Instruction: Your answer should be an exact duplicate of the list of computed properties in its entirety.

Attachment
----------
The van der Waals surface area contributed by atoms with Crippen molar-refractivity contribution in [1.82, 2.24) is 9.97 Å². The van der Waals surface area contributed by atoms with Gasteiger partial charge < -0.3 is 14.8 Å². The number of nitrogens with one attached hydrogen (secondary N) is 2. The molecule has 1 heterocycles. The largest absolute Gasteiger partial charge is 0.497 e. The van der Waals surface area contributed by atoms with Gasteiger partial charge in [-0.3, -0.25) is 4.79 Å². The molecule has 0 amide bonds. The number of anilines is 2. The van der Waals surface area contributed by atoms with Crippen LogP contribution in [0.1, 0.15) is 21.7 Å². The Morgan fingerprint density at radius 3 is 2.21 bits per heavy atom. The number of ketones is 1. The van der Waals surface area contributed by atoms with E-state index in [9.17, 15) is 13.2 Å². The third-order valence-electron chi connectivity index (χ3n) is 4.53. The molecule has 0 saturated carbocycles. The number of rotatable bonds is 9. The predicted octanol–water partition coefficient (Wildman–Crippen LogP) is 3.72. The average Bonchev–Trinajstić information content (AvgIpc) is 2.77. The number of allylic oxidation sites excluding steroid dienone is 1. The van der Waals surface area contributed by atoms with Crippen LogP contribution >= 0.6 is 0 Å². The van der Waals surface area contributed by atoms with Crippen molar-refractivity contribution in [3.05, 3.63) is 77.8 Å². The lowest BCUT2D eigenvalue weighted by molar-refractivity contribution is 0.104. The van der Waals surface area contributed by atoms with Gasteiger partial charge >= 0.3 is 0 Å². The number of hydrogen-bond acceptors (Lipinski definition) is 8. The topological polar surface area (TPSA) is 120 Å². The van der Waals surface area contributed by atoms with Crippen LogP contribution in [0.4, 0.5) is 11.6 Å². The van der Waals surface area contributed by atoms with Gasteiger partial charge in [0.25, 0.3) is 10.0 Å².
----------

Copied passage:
The van der Waals surface area contributed by atoms with Crippen molar-refractivity contribution in [1.82, 2.24) is 9.97 Å². The van der Waals surface area contributed by atoms with Gasteiger partial charge < -0.3 is 14.8 Å². The number of nitrogens with one attached hydrogen (secondary N) is 2. The molecule has 1 heterocycles. The largest absolute Gasteiger partial charge is 0.497 e. The van der Waals surface area contributed by atoms with Gasteiger partial charge in [-0.3, -0.25) is 4.79 Å². The molecule has 0 amide bonds. The number of anilines is 2. The van der Waals surface area contributed by atoms with Crippen LogP contribution in [0.1, 0.15) is 21.7 Å². The Morgan fingerprint density at radius 3 is 2.21 bits per heavy atom. The number of ketones is 1. The van der Waals surface area contributed by atoms with E-state index in [9.17, 15) is 13.2 Å². The third-order valence-electron chi connectivity index (χ3n) is 4.53. The molecule has 0 saturated carbocycles. The number of rotatable bonds is 9. The predicted octanol–water partition coefficient (Wildman–Crippen LogP) is 3.72. The average Bonchev–Trinajstić information content (AvgIpc) is 2.77. The number of allylic oxidation sites excluding steroid dienone is 1. The van der Waals surface area contributed by atoms with Crippen LogP contribution >= 0.6 is 0 Å². The van der Waals surface area contributed by atoms with Crippen molar-refractivity contribution in [3.05, 3.63) is 77.8 Å². The lowest BCUT2D eigenvalue weighted by molar-refractivity contribution is 0.104. The van der Waals surface area contributed by atoms with Gasteiger partial charge >= 0.3 is 0 Å². The number of hydrogen-bond acceptors (Lipinski definition) is 8. The topological polar surface area (TPSA) is 120 Å². The van der Waals surface area contributed by atoms with Crippen LogP contribution in [0.4, 0.5) is 11.6 Å². The van der Waals surface area contributed by atoms with Gasteiger partial charge in [0.25, 0.3) is 10.0 Å².